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Accelerated building design: A.I. saves Gainesville time and money

Building approval, permitting and planning used to be a drag in municipal offices. Now, the former three-week-long process could be shortened to as little as 24 hours. 

The city of Gainesville is partnering with innovators at the University of Florida to increase the efficiency of construction projects using artificial intelligence technology. City officials say the new technology, AutoReview.AI, will save time and money in producing reports on upcoming construction projects.

“Our goal is to automate the permitting process to bring it down to one day.” said software developer Nawari Nawari, a professor at the UF College of Design, Construction and Planning. “But we still have a long way to go.”

The city announced Oct. 30 the implementation of this technology. The advance will not affect taxpayers.

AutoReview.AI is the first AI solution that automates compliance reviews by transcribing thousands of pages of manual code, according to the company’s website. 

From first-time homeowners to large developers planning a subdivision, the review process falls on the planner’s desk. To receive approval for any proposed development, planners must conduct a substantial amount of research before a project meets community standards.

“It’s time-consuming,” Nawari said. “If there is a way to automate that process and eliminate a lot of the tediousness, it definitely helps planners a lot.”

Developers must follow local ordinances, state regulations and codes specific to the area — a process that city planners said is cumbersome. He said the tool uses different A.I. techniques to provide the planners, developers, architects, contractors, engineers and officials to more efficiently use their time and resources.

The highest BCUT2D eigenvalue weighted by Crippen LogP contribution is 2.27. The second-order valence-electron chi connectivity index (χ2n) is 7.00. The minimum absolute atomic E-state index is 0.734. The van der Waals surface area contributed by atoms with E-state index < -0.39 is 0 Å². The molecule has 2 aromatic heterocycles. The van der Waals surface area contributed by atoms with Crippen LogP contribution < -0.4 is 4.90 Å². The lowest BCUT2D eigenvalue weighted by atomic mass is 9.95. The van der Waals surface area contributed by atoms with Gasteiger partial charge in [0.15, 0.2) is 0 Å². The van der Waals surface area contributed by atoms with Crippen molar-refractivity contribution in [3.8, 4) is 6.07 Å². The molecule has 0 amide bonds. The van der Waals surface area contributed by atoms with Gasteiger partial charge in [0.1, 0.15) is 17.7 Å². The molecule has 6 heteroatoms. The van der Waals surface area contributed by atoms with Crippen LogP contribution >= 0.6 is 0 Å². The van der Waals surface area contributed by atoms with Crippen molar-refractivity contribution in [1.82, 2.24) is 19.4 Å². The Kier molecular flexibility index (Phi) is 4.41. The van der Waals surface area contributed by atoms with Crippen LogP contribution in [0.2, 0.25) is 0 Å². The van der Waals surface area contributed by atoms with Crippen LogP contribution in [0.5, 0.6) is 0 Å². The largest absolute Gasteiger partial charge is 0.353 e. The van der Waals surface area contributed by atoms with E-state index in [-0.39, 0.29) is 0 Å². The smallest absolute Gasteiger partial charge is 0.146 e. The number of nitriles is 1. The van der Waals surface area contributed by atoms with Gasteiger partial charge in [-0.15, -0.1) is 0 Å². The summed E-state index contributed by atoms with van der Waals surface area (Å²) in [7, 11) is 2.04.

“When I am reviewing projects, we are given three weeks, or 15 business days, to review something and that's just because there are so many projects that get submitted in Gainesville there’s lots of development happening,” said Nathaniel Chan, a city planner. “We only have so many people. That’s definitely a time crunch.”

Linda Chervenak Maze, deputy chief plans examiner, agreed. She said the day in the life of a planner is packed. She also clarified AutoReview.AI will not take planner jobs, but rather make them more efficient.

“They have three to five projects they’re working on at a time,” she said. She estimates just one project takes six hours of research to find information for compliance. “You also have to add in meetings and any other kind of job-related items, that’s a very, very full day for a planner. Any kind of software that can take work off of their plate is fantastic.”

In an announcement, the city of Gainesville said that once a file is uploaded to the AutoReview.AI portal, the software will deliver its municipal compliance results in 24-48 hours.

Although Chan said he is optimistic about the software, he emphasized the importance of the technology adapting over time.

“Building development code changes,” he said. “How we view safety and housing changes over time too. It's an ongoing conversation.” 

He also said planners do “translating work” to make the reviews sound more human — especially with a wide array of citizens submitting proposals. 

“A big developer is different from someone who is trying to build their first home,” he said. “The language needs to sound like something you would actually say in that scenario.”

Planners are still reviewing proposals by hand, but planners are putting more emphasis on using the tool when possible. 

“I definitely see uses for it in the future,” Chan said. “Right now, we’re definitely working toward that.”

In October, Altamonte Springs was the first city in the country to use AI for developer reviews. Next came Pasco County, making them the only two government jurisdictions in Florida to employ the technology until Gainesville joined them this month. Nawari said both municipalities have given good feedback. 

Nawari said he anticipates more cities to start using this technology in the future. He added that AutoReview.AI has also incurred interest from cities in Texas and California. He attributes the interest to the company’s primary goal: increased efficiency. 

“Everyone wins by reducing time.”

Bailey is a reporter for WUFT News who can be reached by calling 352-392-6397 or emailing